This book will be valuable both to students and experts who are interested in elegant and efficient mathematical methods for achieving quantitative understanding of satellite orbit perturbations. Until the 20th century, celestial mechanics was the primary domain for development of analytic and computational techniques in mathematics, from treatment of complex singularities by Cauchy to recognition of chaos by Poincare. Classical mechanics was then pushed to the background by the rise of quantum mechanics until the beginning of the space age in the 1950s, when celestial mechanics was revived as a foundation for the new field of astromechanics to control space flight and artificial satellites. With its narrow mission-oriented focus, NASA incorporated 19th century mathematics into the space program without recognizing the importance of sponsoring further development of mathematical and computational techniques. Nevertheless, development continued to be driven by intellectual forces. This book is a good example of one outcome. Let me place it in a historical context.
The singularity of the gravitational potential presented a persistent problem in orbital mechanics until 1920, when Italian mathematician Tullio Levi-Civita discovered a change of variables that regularized the singularity and linearized the Kepler problem by transforming it to the form of a harmonic oscillator. However, his technique employed complex variables in way that limited the result toplanarmotion, and he was at a loss to generalize it to 3D. Thus, it remained as a mathematical curiosity until the 1964 Oberwolfach conference on Mathematical Methods in Celestial Mechanics when, in an opening address in the grand tradition of David Hilbert, Swiss mathematician Eduard Stiefel posed the generalization of Levi-Civita regularization to 3D as one of the great unsolved problems of mathematics. Then in dramatic fashion at the afternoon session, an obscure young Finnish astronomer Paul Kustaanheimo clamored for the podium to announce that he had solved the problem.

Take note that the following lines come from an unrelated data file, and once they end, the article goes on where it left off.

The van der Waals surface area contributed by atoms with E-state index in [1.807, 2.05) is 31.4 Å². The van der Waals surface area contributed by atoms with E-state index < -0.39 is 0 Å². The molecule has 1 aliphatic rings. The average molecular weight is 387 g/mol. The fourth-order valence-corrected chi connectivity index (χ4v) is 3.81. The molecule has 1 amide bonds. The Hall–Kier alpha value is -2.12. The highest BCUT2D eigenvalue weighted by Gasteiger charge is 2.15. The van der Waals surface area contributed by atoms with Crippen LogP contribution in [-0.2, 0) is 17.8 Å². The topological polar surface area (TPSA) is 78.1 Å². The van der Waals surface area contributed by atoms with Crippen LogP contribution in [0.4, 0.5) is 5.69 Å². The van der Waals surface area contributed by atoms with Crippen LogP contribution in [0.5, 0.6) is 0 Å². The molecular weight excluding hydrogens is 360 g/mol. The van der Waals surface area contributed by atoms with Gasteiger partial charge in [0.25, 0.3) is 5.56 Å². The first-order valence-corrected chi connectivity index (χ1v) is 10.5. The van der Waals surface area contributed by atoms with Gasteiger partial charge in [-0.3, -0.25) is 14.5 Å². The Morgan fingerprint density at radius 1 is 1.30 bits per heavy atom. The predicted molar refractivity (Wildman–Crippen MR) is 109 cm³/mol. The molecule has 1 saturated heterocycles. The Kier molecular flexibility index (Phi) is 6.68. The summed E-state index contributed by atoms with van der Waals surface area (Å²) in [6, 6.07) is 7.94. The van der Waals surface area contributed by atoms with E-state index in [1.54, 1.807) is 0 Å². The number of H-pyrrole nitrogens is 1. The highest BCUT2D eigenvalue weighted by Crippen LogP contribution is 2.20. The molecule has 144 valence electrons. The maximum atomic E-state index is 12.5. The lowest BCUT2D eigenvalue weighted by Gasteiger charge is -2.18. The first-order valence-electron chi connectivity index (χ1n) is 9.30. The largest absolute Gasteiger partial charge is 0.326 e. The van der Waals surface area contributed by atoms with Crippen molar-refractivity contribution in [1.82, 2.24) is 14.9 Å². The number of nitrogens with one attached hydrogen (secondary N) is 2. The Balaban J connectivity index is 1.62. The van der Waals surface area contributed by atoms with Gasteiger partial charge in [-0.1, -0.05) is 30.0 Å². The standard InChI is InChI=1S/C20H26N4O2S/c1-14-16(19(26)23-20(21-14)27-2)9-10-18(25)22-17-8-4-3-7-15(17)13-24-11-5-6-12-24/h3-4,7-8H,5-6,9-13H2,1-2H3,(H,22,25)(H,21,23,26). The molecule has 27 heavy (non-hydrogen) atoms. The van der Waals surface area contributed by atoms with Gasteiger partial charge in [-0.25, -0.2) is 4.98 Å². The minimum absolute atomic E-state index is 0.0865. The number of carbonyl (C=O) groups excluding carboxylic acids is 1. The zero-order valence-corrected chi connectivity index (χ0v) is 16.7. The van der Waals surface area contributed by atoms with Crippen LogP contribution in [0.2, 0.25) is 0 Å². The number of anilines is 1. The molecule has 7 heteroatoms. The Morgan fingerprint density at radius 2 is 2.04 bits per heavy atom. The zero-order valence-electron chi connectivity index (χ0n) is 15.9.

Kustaanheimo employed idiosyncratic spinor methods to generalize Levi-Civita’s approach . Unsatisfied with that, Stiefel transformed it to a more conventional matrix formulation now generally known as the Kustaanheimo-Stiefel (KS) transformation. Recognizing its advantages for perturbation theory in celestial mechanics, Stiefel promoted it in research and publicized it in a book .
After I heard this story about Kustaanheimo from a Finnish colleague, I reformulated the KS transformation in terms of geometric algebra, which I found clarifies its geometric structure and physical significance . Pleased with the result, I called the method Spinor Perturbation Theory and incorporated it in my mechanics book . Soon thereafter, a researcher in the space program informed me that he applied it with considerable success in the design of software to control artificial satellites, but that was never published or followed up by others.
As abundantly demonstrated in this book, Vrbik has adopted the method and pushed it to a new level of perfection with detailed applications, including some of the trickier problems in planetary celestial mechanics. The reception to this book may well determine if Spinor Perturbation Theory is ultimately placed among the celebrated achievements of celestial mechanics.
Vrbik tells me he chose to formulate his theory in terms of quaternions rather than geometric algebra because the former has an established tradition in celestial mechanics. On the other hand, geometric algebra enhances the value of quaternions by clearly integrating them with vector algebra and spinors, thus resolving a history of confusion and controversy and consolidating their place in the broader context of mathematical physics . It is an easy and instructive exercise to relate the quaternion formulation in this book to the spinor formulation in mine. The serious student will be in for some surprises.
Dr. David Hestenes
Professor Emeritus of Physics
University of Arizona, Tempe
2002 Oersted Medal recipient